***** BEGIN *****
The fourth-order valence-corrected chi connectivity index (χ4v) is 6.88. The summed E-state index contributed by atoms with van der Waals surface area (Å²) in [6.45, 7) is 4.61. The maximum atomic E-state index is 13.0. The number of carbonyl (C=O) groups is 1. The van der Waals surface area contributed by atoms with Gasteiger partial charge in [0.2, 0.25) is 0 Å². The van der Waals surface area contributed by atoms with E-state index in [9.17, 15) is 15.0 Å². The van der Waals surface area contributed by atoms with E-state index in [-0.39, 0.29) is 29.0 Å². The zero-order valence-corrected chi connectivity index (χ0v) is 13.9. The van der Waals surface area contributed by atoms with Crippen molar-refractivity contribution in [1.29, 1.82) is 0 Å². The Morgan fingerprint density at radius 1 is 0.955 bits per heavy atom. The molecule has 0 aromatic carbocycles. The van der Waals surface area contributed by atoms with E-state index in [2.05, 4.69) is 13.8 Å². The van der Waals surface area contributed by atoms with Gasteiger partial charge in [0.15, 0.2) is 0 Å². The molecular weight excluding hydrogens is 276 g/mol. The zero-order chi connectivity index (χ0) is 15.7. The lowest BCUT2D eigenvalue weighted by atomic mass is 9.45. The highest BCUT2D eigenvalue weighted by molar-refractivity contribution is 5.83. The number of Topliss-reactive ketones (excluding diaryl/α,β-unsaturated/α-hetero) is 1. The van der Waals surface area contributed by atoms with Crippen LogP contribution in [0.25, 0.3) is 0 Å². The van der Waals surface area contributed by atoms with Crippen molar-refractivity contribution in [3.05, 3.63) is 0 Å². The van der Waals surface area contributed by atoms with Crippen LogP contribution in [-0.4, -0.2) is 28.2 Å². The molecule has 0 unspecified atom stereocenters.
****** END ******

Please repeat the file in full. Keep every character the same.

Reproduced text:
The fourth-order valence-corrected chi connectivity index (χ4v) is 6.88. The summed E-state index contributed by atoms with van der Waals surface area (Å²) in [6.45, 7) is 4.61. The maximum atomic E-state index is 13.0. The number of carbonyl (C=O) groups is 1. The van der Waals surface area contributed by atoms with Gasteiger partial charge in [0.2, 0.25) is 0 Å². The van der Waals surface area contributed by atoms with E-state index in [9.17, 15) is 15.0 Å². The van der Waals surface area contributed by atoms with E-state index in [-0.39, 0.29) is 29.0 Å². The zero-order valence-corrected chi connectivity index (χ0v) is 13.9. The van der Waals surface area contributed by atoms with Crippen molar-refractivity contribution in [1.29, 1.82) is 0 Å². The Morgan fingerprint density at radius 1 is 0.955 bits per heavy atom. The molecule has 0 aromatic carbocycles. The van der Waals surface area contributed by atoms with E-state index in [2.05, 4.69) is 13.8 Å². The van der Waals surface area contributed by atoms with Gasteiger partial charge in [0.15, 0.2) is 0 Å². The molecular weight excluding hydrogens is 276 g/mol. The zero-order chi connectivity index (χ0) is 15.7. The lowest BCUT2D eigenvalue weighted by atomic mass is 9.45. The highest BCUT2D eigenvalue weighted by molar-refractivity contribution is 5.83. The number of Topliss-reactive ketones (excluding diaryl/α,β-unsaturated/α-hetero) is 1. The van der Waals surface area contributed by atoms with Crippen LogP contribution in [0.25, 0.3) is 0 Å². The van der Waals surface area contributed by atoms with Crippen molar-refractivity contribution in [3.05, 3.63) is 0 Å². The van der Waals surface area contributed by atoms with Crippen LogP contribution in [-0.4, -0.2) is 28.2 Å². The molecule has 0 unspecified atom stereocenters.